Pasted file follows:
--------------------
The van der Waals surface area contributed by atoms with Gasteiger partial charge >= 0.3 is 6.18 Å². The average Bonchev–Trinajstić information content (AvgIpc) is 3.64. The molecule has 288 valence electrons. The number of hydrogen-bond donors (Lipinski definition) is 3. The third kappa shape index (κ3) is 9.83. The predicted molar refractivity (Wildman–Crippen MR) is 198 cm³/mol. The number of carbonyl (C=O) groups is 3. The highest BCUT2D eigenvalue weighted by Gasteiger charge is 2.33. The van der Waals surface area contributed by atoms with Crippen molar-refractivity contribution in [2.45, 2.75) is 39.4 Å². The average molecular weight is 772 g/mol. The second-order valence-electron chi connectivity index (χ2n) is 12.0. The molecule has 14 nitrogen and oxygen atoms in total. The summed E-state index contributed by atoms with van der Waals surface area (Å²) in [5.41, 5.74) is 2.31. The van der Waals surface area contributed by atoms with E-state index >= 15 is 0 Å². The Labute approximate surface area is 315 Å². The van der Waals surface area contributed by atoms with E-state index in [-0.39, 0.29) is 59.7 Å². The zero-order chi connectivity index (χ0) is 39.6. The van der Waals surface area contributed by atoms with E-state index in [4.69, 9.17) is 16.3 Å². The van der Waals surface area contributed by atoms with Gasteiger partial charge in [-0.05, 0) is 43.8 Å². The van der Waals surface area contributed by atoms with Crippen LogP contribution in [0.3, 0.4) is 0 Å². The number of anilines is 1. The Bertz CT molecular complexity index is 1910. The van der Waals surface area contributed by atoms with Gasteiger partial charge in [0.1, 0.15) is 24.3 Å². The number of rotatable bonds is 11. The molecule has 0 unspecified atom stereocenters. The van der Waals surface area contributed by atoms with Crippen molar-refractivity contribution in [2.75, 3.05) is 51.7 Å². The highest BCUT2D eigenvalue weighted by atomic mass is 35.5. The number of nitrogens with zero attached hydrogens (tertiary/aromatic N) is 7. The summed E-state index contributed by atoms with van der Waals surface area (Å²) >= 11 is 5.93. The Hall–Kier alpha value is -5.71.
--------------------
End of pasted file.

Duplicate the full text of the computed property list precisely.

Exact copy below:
The van der Waals surface area contributed by atoms with Gasteiger partial charge >= 0.3 is 6.18 Å². The average Bonchev–Trinajstić information content (AvgIpc) is 3.64. The molecule has 288 valence electrons. The number of hydrogen-bond donors (Lipinski definition) is 3. The third kappa shape index (κ3) is 9.83. The predicted molar refractivity (Wildman–Crippen MR) is 198 cm³/mol. The number of carbonyl (C=O) groups is 3. The highest BCUT2D eigenvalue weighted by Gasteiger charge is 2.33. The van der Waals surface area contributed by atoms with Crippen molar-refractivity contribution in [2.45, 2.75) is 39.4 Å². The average molecular weight is 772 g/mol. The second-order valence-electron chi connectivity index (χ2n) is 12.0. The molecule has 14 nitrogen and oxygen atoms in total. The summed E-state index contributed by atoms with van der Waals surface area (Å²) in [5.41, 5.74) is 2.31. The van der Waals surface area contributed by atoms with E-state index >= 15 is 0 Å². The Labute approximate surface area is 315 Å². The van der Waals surface area contributed by atoms with E-state index in [-0.39, 0.29) is 59.7 Å². The zero-order chi connectivity index (χ0) is 39.6. The van der Waals surface area contributed by atoms with E-state index in [4.69, 9.17) is 16.3 Å². The van der Waals surface area contributed by atoms with Gasteiger partial charge in [-0.05, 0) is 43.8 Å². The van der Waals surface area contributed by atoms with Crippen LogP contribution in [0.3, 0.4) is 0 Å². The number of anilines is 1. The Bertz CT molecular complexity index is 1910. The van der Waals surface area contributed by atoms with Gasteiger partial charge in [0.1, 0.15) is 24.3 Å². The number of rotatable bonds is 11. The molecule has 0 unspecified atom stereocenters. The van der Waals surface area contributed by atoms with Crippen molar-refractivity contribution in [2.75, 3.05) is 51.7 Å². The highest BCUT2D eigenvalue weighted by atomic mass is 35.5. The number of nitrogens with zero attached hydrogens (tertiary/aromatic N) is 7. The summed E-state index contributed by atoms with van der Waals surface area (Å²) >= 11 is 5.93. The Hall–Kier alpha value is -5.71.